I don’t know whether this map is clear enough for you to interpret (just left click on it). But, for all of us who spent time at ASOPA or ITI or whatever they called it later, after the place was defenestrated, this image has significance.
Most of the huts were built in 1941 as an Australian Army Signals camp. What became the Hallstrom Pacific Library and the Principal’s administrative bunker were sleeping huts then. They were placed near the road where, if you’re a bureaucrat, sleeping huts should be. The old common room and canteen, remember those sweeping views across the harbour to Rose Bay, in those days were the signalmens’ camp mess.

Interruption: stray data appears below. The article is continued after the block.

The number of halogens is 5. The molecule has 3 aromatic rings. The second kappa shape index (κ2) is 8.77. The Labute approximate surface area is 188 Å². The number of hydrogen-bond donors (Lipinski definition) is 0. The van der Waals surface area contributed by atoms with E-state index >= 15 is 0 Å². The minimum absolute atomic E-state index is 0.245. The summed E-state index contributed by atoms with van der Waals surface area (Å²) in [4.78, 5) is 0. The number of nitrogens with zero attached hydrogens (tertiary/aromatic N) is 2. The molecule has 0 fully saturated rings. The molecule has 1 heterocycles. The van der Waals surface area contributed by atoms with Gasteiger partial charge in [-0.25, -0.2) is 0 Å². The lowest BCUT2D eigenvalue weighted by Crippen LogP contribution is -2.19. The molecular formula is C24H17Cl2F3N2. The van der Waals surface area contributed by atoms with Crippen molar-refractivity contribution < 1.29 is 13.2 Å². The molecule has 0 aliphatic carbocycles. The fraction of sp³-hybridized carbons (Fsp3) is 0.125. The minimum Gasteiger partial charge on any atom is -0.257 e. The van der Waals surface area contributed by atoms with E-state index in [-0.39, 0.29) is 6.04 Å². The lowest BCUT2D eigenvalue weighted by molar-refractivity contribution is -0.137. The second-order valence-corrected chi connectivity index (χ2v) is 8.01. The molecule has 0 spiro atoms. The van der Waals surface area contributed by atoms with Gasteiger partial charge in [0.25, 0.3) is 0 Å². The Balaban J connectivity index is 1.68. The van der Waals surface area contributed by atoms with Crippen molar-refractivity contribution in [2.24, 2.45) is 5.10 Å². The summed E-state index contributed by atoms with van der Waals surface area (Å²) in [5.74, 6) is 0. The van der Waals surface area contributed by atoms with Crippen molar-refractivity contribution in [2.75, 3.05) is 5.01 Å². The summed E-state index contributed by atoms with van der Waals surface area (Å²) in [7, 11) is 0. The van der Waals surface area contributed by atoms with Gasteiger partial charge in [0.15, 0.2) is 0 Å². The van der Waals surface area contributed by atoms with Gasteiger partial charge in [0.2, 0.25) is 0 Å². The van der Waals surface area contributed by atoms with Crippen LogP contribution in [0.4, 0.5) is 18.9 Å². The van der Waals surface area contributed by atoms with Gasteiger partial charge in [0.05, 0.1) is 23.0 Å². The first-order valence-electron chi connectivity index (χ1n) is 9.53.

The lecture room, where Jean Newcombe struggled to teach us biology, was a workshop. Jean had been naïve (or mischievous) enough to tell us that the Bird of Paradise mates upside down. Whereupon one bright spark interpolated: “Ah, it inverts and multiplies”. To be trumped by another genius: “No, it inverts and inserts”. Mathematics Method never had it so good.
There are battery rooms that became lecture rooms. And latrines that remained toilets. But isn’t it amazing that even a stark map can dredge up the richest of memories?